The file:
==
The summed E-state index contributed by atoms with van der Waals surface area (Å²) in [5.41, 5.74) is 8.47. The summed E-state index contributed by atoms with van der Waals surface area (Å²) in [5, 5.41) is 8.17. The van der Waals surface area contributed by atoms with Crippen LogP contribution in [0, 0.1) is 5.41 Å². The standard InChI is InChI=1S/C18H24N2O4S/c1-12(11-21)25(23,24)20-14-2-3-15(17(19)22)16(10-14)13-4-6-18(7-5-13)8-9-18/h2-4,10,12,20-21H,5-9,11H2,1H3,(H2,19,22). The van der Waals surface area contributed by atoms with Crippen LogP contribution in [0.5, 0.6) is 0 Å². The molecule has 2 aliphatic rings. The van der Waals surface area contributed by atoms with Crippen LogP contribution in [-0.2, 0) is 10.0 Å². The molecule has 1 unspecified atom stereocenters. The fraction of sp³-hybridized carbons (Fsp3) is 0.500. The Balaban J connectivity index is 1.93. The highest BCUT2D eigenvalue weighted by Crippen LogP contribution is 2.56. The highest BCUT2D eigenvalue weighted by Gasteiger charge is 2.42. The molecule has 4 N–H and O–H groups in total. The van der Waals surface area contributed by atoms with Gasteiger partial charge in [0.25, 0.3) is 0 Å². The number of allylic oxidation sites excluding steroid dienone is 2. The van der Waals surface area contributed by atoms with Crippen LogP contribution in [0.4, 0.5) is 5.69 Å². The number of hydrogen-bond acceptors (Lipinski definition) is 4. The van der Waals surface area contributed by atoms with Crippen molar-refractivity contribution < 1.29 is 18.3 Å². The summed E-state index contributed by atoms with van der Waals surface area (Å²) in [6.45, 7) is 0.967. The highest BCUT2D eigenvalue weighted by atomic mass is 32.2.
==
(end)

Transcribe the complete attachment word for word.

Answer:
The summed E-state index contributed by atoms with van der Waals surface area (Å²) in [5.41, 5.74) is 8.47. The summed E-state index contributed by atoms with van der Waals surface area (Å²) in [5, 5.41) is 8.17. The van der Waals surface area contributed by atoms with Crippen LogP contribution in [0, 0.1) is 5.41 Å². The standard InChI is InChI=1S/C18H24N2O4S/c1-12(11-21)25(23,24)20-14-2-3-15(17(19)22)16(10-14)13-4-6-18(7-5-13)8-9-18/h2-4,10,12,20-21H,5-9,11H2,1H3,(H2,19,22). The van der Waals surface area contributed by atoms with Crippen LogP contribution in [0.5, 0.6) is 0 Å². The molecule has 2 aliphatic rings. The van der Waals surface area contributed by atoms with Crippen LogP contribution in [-0.2, 0) is 10.0 Å². The molecule has 1 unspecified atom stereocenters. The fraction of sp³-hybridized carbons (Fsp3) is 0.500. The Balaban J connectivity index is 1.93. The highest BCUT2D eigenvalue weighted by Crippen LogP contribution is 2.56. The highest BCUT2D eigenvalue weighted by Gasteiger charge is 2.42. The molecule has 4 N–H and O–H groups in total. The van der Waals surface area contributed by atoms with Gasteiger partial charge in [0.25, 0.3) is 0 Å². The number of allylic oxidation sites excluding steroid dienone is 2. The van der Waals surface area contributed by atoms with Crippen LogP contribution in [0.4, 0.5) is 5.69 Å². The number of hydrogen-bond acceptors (Lipinski definition) is 4. The van der Waals surface area contributed by atoms with Crippen molar-refractivity contribution < 1.29 is 18.3 Å². The summed E-state index contributed by atoms with van der Waals surface area (Å²) in [6.45, 7) is 0.967. The highest BCUT2D eigenvalue weighted by atomic mass is 32.2.